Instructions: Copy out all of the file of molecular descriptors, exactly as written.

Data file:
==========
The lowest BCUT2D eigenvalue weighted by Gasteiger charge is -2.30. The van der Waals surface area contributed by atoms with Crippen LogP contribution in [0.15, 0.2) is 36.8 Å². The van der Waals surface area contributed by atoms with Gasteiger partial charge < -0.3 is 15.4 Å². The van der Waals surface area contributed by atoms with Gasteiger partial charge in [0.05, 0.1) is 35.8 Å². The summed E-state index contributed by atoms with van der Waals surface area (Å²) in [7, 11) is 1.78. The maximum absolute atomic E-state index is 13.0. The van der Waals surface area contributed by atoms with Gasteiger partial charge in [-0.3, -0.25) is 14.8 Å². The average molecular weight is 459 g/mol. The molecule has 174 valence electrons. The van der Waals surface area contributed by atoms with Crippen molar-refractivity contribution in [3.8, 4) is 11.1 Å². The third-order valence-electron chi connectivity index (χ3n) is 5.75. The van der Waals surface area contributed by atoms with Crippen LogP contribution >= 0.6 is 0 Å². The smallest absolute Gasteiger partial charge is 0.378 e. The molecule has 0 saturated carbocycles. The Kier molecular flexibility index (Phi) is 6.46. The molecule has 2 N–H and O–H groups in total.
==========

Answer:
The lowest BCUT2D eigenvalue weighted by Gasteiger charge is -2.30. The van der Waals surface area contributed by atoms with Crippen LogP contribution in [0.15, 0.2) is 36.8 Å². The van der Waals surface area contributed by atoms with Gasteiger partial charge < -0.3 is 15.4 Å². The van der Waals surface area contributed by atoms with Gasteiger partial charge in [0.05, 0.1) is 35.8 Å². The summed E-state index contributed by atoms with van der Waals surface area (Å²) in [7, 11) is 1.78. The maximum absolute atomic E-state index is 13.0. The van der Waals surface area contributed by atoms with Gasteiger partial charge in [-0.3, -0.25) is 14.8 Å². The average molecular weight is 459 g/mol. The molecule has 174 valence electrons. The van der Waals surface area contributed by atoms with Crippen molar-refractivity contribution in [3.8, 4) is 11.1 Å². The third-order valence-electron chi connectivity index (χ3n) is 5.75. The van der Waals surface area contributed by atoms with Crippen LogP contribution >= 0.6 is 0 Å². The smallest absolute Gasteiger partial charge is 0.378 e. The molecule has 0 saturated carbocycles. The Kier molecular flexibility index (Phi) is 6.46. The molecule has 2 N–H and O–H groups in total.